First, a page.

The coronavirus SARS-CoV-2 epidemic continues to spread across the globe. According to the Johns Hopkins Virus Tracker, as of this writing on March 9, 2020, there have been over 111,000 cases and almost 3900 deaths worldwide. Spread across the U.S. is rapidly evolving, with 566 reported cases and 22 deaths.
In further response to these developments, on March 5, 2020, the U.S. Environmental Protection Agency (“EPA”) issued an updated list of registered disinfectants available for use on hard surfaces for the control of the novel coronavirus SARS-CoV-2, the novel coronavirus that causes COVID-19. EPA List of Registered Disinfectants Authorized to Claim Control of Novel Coronavirus.
The eighty-five products identified by EPA all established through the Emerging Viral Pathogen Program their efficacy against the COVID-19 coronavirus. Under the Federal Insecticide, Fungicide and Rodenticide Act (“FIFRA”) pesticide products may be used only for the control of pests identified on the product label. On August 19, 2016 EPA issued a guidance document entitled Process for Making Claims Against Emerging Viral Pathogens Not on EPA-Registered Disinfectant Labels. (“Guidance”). The Guidance outlines a two-stage process for disinfectant registrants to position themselves so that emerging viral pathogens can be identified as target pests without having to pursue a formal label amendment or supply efficacy data on the specific emerging pathogen. EPA recently announced that the process is available to permit claims for the control of COVID-19. See Update and Interim Guidance on Outbreak of 2019 Novel Coronavirus (2019-nCoV).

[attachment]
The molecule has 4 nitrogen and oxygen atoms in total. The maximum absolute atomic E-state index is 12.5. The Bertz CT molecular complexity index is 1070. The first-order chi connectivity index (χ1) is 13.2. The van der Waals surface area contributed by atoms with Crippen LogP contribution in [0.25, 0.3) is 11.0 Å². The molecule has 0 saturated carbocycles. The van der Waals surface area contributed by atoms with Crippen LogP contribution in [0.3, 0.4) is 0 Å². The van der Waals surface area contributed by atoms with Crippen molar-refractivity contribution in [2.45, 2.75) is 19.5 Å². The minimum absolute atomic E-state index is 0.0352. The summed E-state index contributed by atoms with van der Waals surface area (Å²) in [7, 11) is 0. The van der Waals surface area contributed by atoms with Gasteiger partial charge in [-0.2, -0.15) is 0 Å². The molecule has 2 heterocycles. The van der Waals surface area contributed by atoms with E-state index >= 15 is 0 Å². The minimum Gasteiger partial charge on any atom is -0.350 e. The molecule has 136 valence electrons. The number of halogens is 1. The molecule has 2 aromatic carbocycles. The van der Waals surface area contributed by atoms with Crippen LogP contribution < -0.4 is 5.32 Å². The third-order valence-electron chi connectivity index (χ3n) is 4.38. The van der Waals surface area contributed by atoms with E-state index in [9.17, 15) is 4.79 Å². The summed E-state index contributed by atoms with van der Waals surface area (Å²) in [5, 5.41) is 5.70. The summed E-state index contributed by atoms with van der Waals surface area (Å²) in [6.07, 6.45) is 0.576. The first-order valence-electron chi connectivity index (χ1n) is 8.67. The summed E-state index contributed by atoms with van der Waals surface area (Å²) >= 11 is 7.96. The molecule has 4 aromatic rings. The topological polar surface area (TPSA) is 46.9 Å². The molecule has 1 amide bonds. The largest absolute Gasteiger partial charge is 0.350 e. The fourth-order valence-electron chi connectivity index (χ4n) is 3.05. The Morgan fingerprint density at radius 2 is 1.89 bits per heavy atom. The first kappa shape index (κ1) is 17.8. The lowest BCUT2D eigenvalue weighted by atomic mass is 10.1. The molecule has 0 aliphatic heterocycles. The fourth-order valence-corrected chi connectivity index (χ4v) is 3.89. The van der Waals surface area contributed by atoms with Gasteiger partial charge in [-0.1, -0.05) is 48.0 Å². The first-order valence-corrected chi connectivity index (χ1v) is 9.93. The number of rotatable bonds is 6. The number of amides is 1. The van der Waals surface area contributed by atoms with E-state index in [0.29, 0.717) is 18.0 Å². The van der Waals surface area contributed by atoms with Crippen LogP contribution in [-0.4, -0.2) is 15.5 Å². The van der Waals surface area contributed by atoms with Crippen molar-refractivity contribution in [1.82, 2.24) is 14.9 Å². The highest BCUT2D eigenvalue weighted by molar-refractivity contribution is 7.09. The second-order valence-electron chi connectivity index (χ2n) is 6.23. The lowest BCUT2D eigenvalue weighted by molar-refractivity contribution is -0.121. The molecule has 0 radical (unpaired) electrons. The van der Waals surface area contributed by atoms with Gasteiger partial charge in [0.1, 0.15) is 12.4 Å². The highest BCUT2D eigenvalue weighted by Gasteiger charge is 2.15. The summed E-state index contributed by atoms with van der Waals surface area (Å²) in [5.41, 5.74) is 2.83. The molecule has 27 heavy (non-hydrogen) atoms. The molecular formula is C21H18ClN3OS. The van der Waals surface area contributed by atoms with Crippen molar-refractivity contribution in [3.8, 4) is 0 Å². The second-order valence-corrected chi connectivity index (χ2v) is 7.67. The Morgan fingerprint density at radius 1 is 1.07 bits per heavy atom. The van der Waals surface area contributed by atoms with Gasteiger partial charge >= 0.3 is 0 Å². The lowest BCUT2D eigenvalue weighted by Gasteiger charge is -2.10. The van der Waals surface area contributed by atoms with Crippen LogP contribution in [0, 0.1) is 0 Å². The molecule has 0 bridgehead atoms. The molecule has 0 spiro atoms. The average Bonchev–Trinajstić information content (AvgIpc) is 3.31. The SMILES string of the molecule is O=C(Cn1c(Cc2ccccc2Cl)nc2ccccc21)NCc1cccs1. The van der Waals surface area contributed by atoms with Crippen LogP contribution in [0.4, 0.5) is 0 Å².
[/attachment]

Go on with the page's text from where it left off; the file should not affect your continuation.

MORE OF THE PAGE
In order to take advantage of this option, disinfectant registrants must have first pursued a formal amendment adding a specific emerging pathogen to its label. To qualify for being promoted for a new emerging pathogen, the organism must either be appearing in a human or animal population for the first time or be rapidly increasing in scale or geographic range. EPA requires that the U.S. Centers for Disease Control (“CDC”) must have so identified the organism in question, and that the virus presents a survival risk on hard surfaces. CDC has done so for COVID-19. According to EPA, each of these products has demonstrated efficacy against an enveloped virus as least as difficult to control as Coronavirus SARS-CoV-2.
Registrants of the identified products are allowed to communicate to target users the ability to employ their disinfectants for the control of COVID-19. These off-label mechanisms can include technical literature distributed exclusively to health care facilities, physicians, nurses and public health officials, as well as consumer information sources, social media and websites under the control of the registrant. The Guidance prescribes statements that may be used to convey the availability of the product for emerging pathogen control. The availability of the product for control of the emerging virus may not be added to the product label without a formal amendment.